Armenia: Where Deforestation Is a Hidden Killer
Ask locals, and they’ll tell you that a 19th century mountaintop church in the southeastern region of Syunik has a dangerous allure, somewhat like the Sirens of Greek mythology.
“God forbid you go to that place,” one villager told a traveler who wished to visit the Church of the Mother of God. The villager then proceeded to tell the tale of a man whose body was found on the mountainside 40 meters below the church, several days after he climbed to the site. “The land is sliding.”
Landslides are not an uncommon phenomenon in mountainous Armenia. What is unusual, according to geologists and environmentalists, is the government’s inattention to landslide prevention. Each year, landslides strike – 10 so far this year; as many as 19 last year – yet the Armenian government has no budget for landslide prevention and early warning. State funding exists only for clean-ups.
“It’s over 20 years since any anti-landslide measures have been taken in Armenia,“ asserted geologist Ruben Yadoyan, a landslide specialist and laboratory chief for the National Academy of Sciences’ Geology Institute. He claims that preventative measures are “of no importance” to the government. “This means that a tragedy can happen again at any moment,” Yadoyan said.
The latest took place on October 2, when a massive landslide in the northern region of Tavush killed at least five people and destroyed 35 cars, cutting off traffic to neighboring Georgia. Officially, the tragedy was attributed to heavy rainfall. But recently some officials acknowledged that deforestation played a role.
The Ministry of Emergency Situations “announced that the water had caused a landslip and a landslide, but water itself cannot cause a landslide unless the area is deforested,” said Vrezh Gabrielian, deputy director of the Ministry of Emergency Situations’ Rescue Service.
A representative of the Ministry of Agriculture’s Hayantar agency, which manages Armenia’s forests, told EurasiaNet.org that it has no archival data on deforestation in specific areas. But the official noted that Tavush, Syunik and the northern region of Lori have suffered the most damage from deforestation.
Since the early 1990s, when the economic and energy crisis that followed the collapse of the Soviet Union prompted Armenians to start chopping down trees for firewood, deforestation has threatened the country’s ecosystem. The government reports that forests currently account for 11.2 percent of Armenia’s territory of more than 3.7 million hectares. But some environmental groups contend that woodlands make up as little as 6 percent of the total land area.
Mining – the major source of Armenia’s export revenue – exacerbates the problem, environmentalists say. “Armenia is a mountainous country and has a huge number of landslide zones,” commented Greens Union of Armenia Chairperson Hakob Sanasarian. “And … when forests are sacrificed to the mining industry, it is clear that this also creates perfect conditions for landslides.”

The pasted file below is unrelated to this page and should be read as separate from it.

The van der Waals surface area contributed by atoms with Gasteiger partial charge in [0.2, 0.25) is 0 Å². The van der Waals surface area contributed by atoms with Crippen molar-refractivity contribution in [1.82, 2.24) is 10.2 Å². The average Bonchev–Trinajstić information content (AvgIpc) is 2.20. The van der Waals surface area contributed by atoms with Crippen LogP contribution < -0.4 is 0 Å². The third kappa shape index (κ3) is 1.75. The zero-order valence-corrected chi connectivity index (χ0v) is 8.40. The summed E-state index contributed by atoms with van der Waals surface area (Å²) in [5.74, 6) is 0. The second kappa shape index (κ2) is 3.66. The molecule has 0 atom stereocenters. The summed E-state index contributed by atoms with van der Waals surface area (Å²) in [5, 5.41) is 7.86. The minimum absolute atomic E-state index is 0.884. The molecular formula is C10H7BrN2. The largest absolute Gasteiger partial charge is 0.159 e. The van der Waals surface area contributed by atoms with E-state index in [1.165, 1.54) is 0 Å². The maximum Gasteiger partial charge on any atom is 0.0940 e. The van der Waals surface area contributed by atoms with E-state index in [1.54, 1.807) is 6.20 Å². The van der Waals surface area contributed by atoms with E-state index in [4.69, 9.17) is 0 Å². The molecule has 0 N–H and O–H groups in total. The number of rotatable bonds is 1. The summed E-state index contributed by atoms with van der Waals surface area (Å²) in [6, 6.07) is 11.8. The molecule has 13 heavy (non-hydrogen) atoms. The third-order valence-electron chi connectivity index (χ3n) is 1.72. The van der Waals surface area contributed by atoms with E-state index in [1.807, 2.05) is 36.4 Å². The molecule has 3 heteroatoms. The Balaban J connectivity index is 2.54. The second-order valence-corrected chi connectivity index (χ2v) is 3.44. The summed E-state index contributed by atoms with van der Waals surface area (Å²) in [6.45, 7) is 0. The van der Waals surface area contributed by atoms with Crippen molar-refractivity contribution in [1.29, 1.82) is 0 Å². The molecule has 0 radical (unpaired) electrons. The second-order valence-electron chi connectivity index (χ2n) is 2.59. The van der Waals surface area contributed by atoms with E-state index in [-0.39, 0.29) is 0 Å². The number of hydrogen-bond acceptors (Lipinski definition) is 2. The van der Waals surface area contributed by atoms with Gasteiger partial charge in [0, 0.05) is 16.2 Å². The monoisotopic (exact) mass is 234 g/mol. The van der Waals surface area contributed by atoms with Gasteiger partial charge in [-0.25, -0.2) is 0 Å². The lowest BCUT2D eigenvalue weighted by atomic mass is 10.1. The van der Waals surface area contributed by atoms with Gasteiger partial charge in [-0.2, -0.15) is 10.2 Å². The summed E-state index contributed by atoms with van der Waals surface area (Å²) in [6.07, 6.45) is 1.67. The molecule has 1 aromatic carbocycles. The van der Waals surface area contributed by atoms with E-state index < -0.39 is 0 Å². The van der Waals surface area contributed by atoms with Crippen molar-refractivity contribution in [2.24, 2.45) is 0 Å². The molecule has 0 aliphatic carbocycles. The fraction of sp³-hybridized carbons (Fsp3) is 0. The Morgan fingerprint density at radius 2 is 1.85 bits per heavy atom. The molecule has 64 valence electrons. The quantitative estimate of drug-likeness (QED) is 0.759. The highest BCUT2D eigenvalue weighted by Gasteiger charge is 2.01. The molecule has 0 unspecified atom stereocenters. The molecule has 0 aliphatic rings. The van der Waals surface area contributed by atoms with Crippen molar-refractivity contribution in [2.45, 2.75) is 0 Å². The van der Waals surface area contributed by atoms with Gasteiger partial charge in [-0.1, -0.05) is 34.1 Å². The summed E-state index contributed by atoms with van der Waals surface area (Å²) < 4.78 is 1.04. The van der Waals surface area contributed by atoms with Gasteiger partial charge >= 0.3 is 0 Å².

Northern Armenia’s Teghut reserve, located some 15 kilometers from the Tavush landslide site, is the most frequently cited example of this problem. In 2007, the government approved the opening of a copper-molybdenum mine in a reserve site that is largely made up of woodlands. Tree cutting began this year.
According to official estimates, some 233 communities today are situated in active landslide zones; the “most active” zones endanger 131 villages and hamlets. Aside from Tavush and Syunik, the most active landslide zones are found in the northern region of Shirak, the central regions of Kotayk and Ararat and the southern region of Vayots Dzor regions.
Another recent, deadly landslide occurred in early 2010 in the village of Haghartsin in the Tavush Region. The root cause of that tragedy was the construction of a railway during the Soviet era, in which Communist authorities authorized the blasting away of part of a hillside to make way for the tracks. The February 2010 landslide subsequently caused the river to change course, resulting in a flash flood that destroyed homes and killed livestock. One local resident died from a heart attack related to the incident.
Geologist Yadoyan argues that more could be done to avoid landslides and the damage that they cause; detailed mapping to avoid the construction of roads in potential landslide areas, as well as techniques such as soil transfer, reduction of surface water and re-forestation are among the recommendations, depending on the location-specific needs.
Without attention to “complex measures” and monitoring aimed at landslide prevention, the current clean-ups “will gradually make the situation even more complicated,” he asserted.
Immediate clean-up and rescue operations immediately after a landslide are prohibited; in the Tavush case, work began the following day. The government allocated some 65 million drams (about $172,103) to the job, out of which 5 million drams ($13,238) was given to the families of the landslide’s five casualties.
The Ministry of Emergency Situations’ Gabrielian concedes that more could be done to prevent landslides, but adds that the country lacks the money to reduce the risks. “Financial investment in preventative measures requires huge resources,” Gabrielian said. At the same time, he noted that the government this year will allocate the money to conduct “work” in landslide areas.
“Specialists say they should either not start work [on preventative measures] at all, or once they start, the work should be finished,” said Gabrielian. “Otherwise, if they just start and quit, the landslides will get active, and the consequences will be bad.”
Meanwhile, residents in the Tavush village of Getahovit are keeping close watch on the ground for signs of landslides to come. With time, claimed villager Arman Chapukhchian, “the cracks in the earth get even bigger.”
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